Kerkhoff, who is leading the prosecution, works for the U.S. Attorney for the District of Columbia, one of 94 U.S. attorney’s offices within the Justice Department. The U.S. attorney’s office in the nation’s capital is unique in that it prosecutes both federal crimes and local crimes that would normally be handled by a local prosecutor, who are typically elected. The office in D.C. is currently headed by a Trump appointee named Jessie Liu, though the cases unfolded until September under former acting U.S. Attorney Channing Phillips, a holdover from the Obama administration who is close with former Attorney General Eric Holder.
At the moment, there’s no way to ascribe the handling of these prosecutions to Trump political appointees with any degree of certainty. But it’s certainly worth considering that Trump, who branded himself as the law-and-order candidate, had vowed to “end” the “anti-police atmosphere” in America and has made his feelings about protesters on the left well known.
The White House website, updated on the day of the inauguration, says the Trump administration would not “make life more comfortable for the rioter, the looter, or the violent disrupter.” More recently, after the deadly August attack in Charlottesville, Virginia, during a white supremacist rally, the president has talked about the “advent of antifa” and compared the loosely-organized anti-fascist movement to actual neo-Nazis.
The Trump administration’s charging policy could have also had an impact on the handling of the cases. Attorney General Jeff Sessions, who has spoken out about his belief that free speech is under attack on college campuses, ordered federal prosecutors in May to “charge and pursue the most serious, readily provable offense” possible.
Kerkhoff and her colleague, Assistant U.S. Attorney Rizwan Qureshi, have presented jurors with a plethora of evidence from Jan. 20: surveillance videos, aerial footage, body cam video, data from all of the cellphones they seized, and even a livestream of the entire march that was shot by Wood, photographer among the defendants.
Over and over again, jurors have seen individuals clad in black destroying property during the march. In lengthy and at times tedious presentations, they’ve used videos, screenshots, maps and PowerPoint presentations to prove that the defendants were, in fact, present at the march. The not-so-implicit message to the jury: Someone needed to be held accountable for the damage inflicted that day.
The backdrop of the aggressive charges against so many demonstrators is that law enforcement officials in D.C., home to frequent protests due to its status as the nation’s capital, have taken a relatively progressive approach to policing demonstrations in recent years following lawsuits over their past conduct. Ahead of the inauguration, demonstration organizers discussed their perceptions of the restrictions on police, with one podcast played for jurors referring to D.C. police as “trained little piggies” who had been sued into a “state of fear.”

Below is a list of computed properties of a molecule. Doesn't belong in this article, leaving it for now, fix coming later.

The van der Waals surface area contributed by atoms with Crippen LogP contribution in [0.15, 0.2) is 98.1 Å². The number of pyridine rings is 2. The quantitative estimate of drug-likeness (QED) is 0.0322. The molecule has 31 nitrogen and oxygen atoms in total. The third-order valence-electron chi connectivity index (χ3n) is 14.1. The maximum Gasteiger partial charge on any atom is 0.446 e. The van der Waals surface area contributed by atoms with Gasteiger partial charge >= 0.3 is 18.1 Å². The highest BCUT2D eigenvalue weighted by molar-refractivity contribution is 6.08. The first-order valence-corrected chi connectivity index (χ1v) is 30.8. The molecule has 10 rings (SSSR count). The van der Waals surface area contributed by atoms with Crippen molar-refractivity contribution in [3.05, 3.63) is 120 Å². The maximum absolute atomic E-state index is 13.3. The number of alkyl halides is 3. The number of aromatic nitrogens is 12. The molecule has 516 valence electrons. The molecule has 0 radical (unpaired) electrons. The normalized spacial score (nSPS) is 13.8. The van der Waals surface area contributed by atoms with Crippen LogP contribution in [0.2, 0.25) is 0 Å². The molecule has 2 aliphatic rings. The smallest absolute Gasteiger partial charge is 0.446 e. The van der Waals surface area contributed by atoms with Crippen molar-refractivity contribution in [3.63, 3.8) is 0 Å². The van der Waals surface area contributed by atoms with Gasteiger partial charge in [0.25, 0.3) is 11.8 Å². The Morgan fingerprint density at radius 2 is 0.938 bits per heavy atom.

The District of Columbia does have rules that officers are supposed to follow when policing a First Amendment demonstration, and defense attorneys have zeroed in on the inconsistencies between what police are supposed to do and what they actually did.
Did they issue a warning to disperse, as required? “We didn’t give any dispersal orders,” testified Commander Keith Deville. “We weren’t required to tell them, ‘stop rioting.’”
Deville, who oversaw the law enforcement response to downtown demonstrations on Jan. 20, testified that he believed Metropolitan Police Department officers showed “enormous restraint” in their handling of the demonstrations. But defense attorneys played a number of clips that appeared to show officers casually deploying pepper spray, even on individuals who had their backs turned to the officers and were walking away. They also played clips that showed officers roughly handling individuals who weren’t engaged in any wrongdoing, including video that showed a legal observer getting blindsided with a shove from behind.
In one instance, Deville testified he couldn’t say why an officer shoved a woman with a baton from behind, but said the technique was proper. “There were two hands on it,” he said. “They weren’t bludgeoning somebody.” In another instance, he said he was “not sure what that deployment was for” when confronted with a video of an officer casually spraying people. “I don’t know what their intention was,” Deville said about another clip that appeared to show improper use of pepper spray.
Among D.C. elected officials, questions about how police handled the demonstrations has been a matter of controversy. The D.C. City Council has budgeted $150,000 to investigate how police dealt with the unrest that day. There’s also an outstanding ACLU lawsuit, and Deville admitted that he believes “criminal convictions in this case would perhaps limit our civil liability in the matter.”
In a separate tense exchange, a defense attorney questioned Deville about past allegations that he had displayed bias toward some minority groups.
Deville admitted repeating a conversation he once had with another officer about the Holocaust Museum road being named after Raoul Wallenberg, who has been credited with saving the lives of tens of thousands of Jews during the Nazi occupation of Hungary. The other officer had referred to Wallenberg as “the one that got away,” a comment Deville apparently repeated over the years. He called it a “very morose comment.” But Deville testified that he was not biased against Jewish people.